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World's second-oldest gorilla, Helen, dies at Louisville Zoo

Despite a typical life expectancy of 39 years for a female gorilla, Helen surpassed that at 64 years old.

LOUISVILLE, Ky. — The “Grand Dame” of the gorilla world has died.

Officials at the Louisville Zoo said the second-oldest Gorilla in the world, Helen, was euthanized.

Helen, who was known for her big personality and longevity, had been on quality-of-life watch due to her health being on decline for several months.

The zoo said Helen was in good help for most of her life and experienced age-related arthritis and some periodontal disease. Recently, they say, she had developed “increasing instability and tremors” and it put her at greater risk of falling, impacting her day-to-day life.

Despite a typical life expectancy of a female gorilla being 39 years, Helen surpassed that and was 64-years-old.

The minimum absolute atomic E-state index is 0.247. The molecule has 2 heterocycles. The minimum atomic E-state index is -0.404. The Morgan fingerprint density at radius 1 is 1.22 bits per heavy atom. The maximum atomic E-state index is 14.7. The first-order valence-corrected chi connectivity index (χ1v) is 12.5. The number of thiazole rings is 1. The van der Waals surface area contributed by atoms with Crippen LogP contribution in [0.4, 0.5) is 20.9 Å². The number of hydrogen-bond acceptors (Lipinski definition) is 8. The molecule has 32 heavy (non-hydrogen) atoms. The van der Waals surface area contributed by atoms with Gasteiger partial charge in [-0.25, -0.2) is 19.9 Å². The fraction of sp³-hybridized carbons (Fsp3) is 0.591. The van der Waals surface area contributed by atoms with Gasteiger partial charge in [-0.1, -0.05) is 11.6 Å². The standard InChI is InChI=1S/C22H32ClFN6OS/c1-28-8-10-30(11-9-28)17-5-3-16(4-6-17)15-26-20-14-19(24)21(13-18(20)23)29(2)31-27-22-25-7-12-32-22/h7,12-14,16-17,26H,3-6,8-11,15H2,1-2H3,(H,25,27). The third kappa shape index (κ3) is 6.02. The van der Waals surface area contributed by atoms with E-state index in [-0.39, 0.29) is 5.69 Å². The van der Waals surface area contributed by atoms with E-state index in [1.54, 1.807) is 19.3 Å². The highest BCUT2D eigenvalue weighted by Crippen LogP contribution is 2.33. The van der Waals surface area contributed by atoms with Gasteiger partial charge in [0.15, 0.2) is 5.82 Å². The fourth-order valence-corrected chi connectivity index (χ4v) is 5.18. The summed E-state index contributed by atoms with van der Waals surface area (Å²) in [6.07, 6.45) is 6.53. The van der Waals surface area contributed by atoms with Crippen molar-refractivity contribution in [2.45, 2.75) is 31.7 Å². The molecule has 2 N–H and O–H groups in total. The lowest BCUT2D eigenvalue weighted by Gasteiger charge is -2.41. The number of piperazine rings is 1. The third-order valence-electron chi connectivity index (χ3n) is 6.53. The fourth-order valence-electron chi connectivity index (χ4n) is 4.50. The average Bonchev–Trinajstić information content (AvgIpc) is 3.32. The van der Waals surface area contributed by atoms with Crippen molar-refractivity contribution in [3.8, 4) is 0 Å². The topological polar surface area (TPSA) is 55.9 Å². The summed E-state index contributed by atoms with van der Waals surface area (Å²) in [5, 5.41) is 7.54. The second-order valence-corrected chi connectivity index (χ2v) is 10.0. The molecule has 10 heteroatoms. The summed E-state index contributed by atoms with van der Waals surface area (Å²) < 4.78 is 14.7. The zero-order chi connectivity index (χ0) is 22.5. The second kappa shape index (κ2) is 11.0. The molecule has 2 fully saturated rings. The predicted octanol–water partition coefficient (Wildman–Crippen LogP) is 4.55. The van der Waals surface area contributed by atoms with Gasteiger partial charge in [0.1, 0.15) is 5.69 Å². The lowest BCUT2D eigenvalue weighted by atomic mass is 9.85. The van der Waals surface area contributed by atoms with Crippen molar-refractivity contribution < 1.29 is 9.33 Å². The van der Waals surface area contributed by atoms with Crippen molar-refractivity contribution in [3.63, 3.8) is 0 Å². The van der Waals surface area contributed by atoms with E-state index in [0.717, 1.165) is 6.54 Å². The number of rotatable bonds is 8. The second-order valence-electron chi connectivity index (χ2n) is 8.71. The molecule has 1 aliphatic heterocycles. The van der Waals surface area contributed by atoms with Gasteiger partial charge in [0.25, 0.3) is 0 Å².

“Letting go of a special gorilla like Helen is very hard, but it is often the last, best thing we can do for our animals,” Louisville Zoo Director Dan Maloney said. “Helen’s exceptional longevity is not only a testament to her personal constitution, but also to the outstanding care provided by her keeper team and the animal health care staff over these past 20 years. Helen was one of our most beloved ambassadors. Her fascination with human babies delighted families for decades. I know our friends and members will share in her loss and miss her greatly.”

Helen arrived at the Louisville Zoo in 2002 and because she was born in the wild in West Africa, they say her estimated birth year was 1958.

Her birthday was recognized every January to celebrate her being the oldest gorilla in North America and the second-oldest in the world.

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